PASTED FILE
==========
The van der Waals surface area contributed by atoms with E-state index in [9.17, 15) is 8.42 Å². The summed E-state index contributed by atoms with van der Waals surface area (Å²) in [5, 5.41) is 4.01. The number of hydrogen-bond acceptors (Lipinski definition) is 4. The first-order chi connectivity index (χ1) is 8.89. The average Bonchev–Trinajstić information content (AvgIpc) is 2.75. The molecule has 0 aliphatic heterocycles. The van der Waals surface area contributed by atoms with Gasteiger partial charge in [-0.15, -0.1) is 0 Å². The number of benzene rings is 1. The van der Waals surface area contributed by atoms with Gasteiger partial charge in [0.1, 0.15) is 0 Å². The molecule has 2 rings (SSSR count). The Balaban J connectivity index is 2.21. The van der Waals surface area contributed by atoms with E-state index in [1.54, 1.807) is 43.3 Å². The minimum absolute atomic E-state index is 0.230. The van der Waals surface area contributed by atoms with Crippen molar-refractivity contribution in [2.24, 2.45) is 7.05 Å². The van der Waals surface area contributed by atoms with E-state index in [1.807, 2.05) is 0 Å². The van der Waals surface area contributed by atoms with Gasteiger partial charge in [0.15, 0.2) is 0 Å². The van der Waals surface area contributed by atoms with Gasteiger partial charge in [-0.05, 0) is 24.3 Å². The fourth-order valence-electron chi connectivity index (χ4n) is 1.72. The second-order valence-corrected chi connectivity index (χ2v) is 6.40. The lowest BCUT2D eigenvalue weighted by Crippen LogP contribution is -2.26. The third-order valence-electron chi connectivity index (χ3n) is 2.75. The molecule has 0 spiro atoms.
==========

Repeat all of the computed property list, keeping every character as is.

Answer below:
The van der Waals surface area contributed by atoms with E-state index in [9.17, 15) is 8.42 Å². The summed E-state index contributed by atoms with van der Waals surface area (Å²) in [5, 5.41) is 4.01. The number of hydrogen-bond acceptors (Lipinski definition) is 4. The first-order chi connectivity index (χ1) is 8.89. The average Bonchev–Trinajstić information content (AvgIpc) is 2.75. The molecule has 0 aliphatic heterocycles. The van der Waals surface area contributed by atoms with Gasteiger partial charge in [-0.15, -0.1) is 0 Å². The number of benzene rings is 1. The van der Waals surface area contributed by atoms with Gasteiger partial charge in [0.1, 0.15) is 0 Å². The molecule has 2 rings (SSSR count). The Balaban J connectivity index is 2.21. The van der Waals surface area contributed by atoms with E-state index in [1.54, 1.807) is 43.3 Å². The minimum absolute atomic E-state index is 0.230. The van der Waals surface area contributed by atoms with Crippen molar-refractivity contribution in [2.24, 2.45) is 7.05 Å². The van der Waals surface area contributed by atoms with E-state index in [1.807, 2.05) is 0 Å². The van der Waals surface area contributed by atoms with Gasteiger partial charge in [0.15, 0.2) is 0 Å². The van der Waals surface area contributed by atoms with Gasteiger partial charge in [-0.05, 0) is 24.3 Å². The fourth-order valence-electron chi connectivity index (χ4n) is 1.72. The second-order valence-corrected chi connectivity index (χ2v) is 6.40. The lowest BCUT2D eigenvalue weighted by Crippen LogP contribution is -2.26. The third-order valence-electron chi connectivity index (χ3n) is 2.75. The molecule has 0 spiro atoms.